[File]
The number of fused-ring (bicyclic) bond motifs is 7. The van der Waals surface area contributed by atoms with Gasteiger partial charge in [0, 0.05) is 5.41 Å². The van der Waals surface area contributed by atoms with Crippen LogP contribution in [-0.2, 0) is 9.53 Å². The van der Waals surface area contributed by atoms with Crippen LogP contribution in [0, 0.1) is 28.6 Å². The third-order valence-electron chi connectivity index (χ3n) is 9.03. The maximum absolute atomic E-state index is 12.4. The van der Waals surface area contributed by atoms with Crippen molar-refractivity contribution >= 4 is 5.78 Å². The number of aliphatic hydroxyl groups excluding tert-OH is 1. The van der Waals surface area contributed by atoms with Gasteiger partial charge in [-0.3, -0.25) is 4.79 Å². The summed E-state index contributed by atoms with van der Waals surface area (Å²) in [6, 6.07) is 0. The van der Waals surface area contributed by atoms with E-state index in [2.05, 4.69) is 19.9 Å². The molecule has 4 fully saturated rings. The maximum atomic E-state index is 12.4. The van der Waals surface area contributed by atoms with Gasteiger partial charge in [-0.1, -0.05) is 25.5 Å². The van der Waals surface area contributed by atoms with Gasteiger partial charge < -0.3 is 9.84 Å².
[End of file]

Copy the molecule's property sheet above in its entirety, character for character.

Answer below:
The number of fused-ring (bicyclic) bond motifs is 7. The van der Waals surface area contributed by atoms with Gasteiger partial charge in [0, 0.05) is 5.41 Å². The van der Waals surface area contributed by atoms with Crippen LogP contribution in [-0.2, 0) is 9.53 Å². The van der Waals surface area contributed by atoms with Crippen LogP contribution in [0, 0.1) is 28.6 Å². The third-order valence-electron chi connectivity index (χ3n) is 9.03. The maximum absolute atomic E-state index is 12.4. The van der Waals surface area contributed by atoms with Crippen molar-refractivity contribution >= 4 is 5.78 Å². The number of aliphatic hydroxyl groups excluding tert-OH is 1. The van der Waals surface area contributed by atoms with Gasteiger partial charge in [-0.3, -0.25) is 4.79 Å². The summed E-state index contributed by atoms with van der Waals surface area (Å²) in [6, 6.07) is 0. The van der Waals surface area contributed by atoms with E-state index in [2.05, 4.69) is 19.9 Å². The molecule has 4 fully saturated rings. The maximum atomic E-state index is 12.4. The van der Waals surface area contributed by atoms with Gasteiger partial charge in [-0.1, -0.05) is 25.5 Å². The van der Waals surface area contributed by atoms with Gasteiger partial charge < -0.3 is 9.84 Å².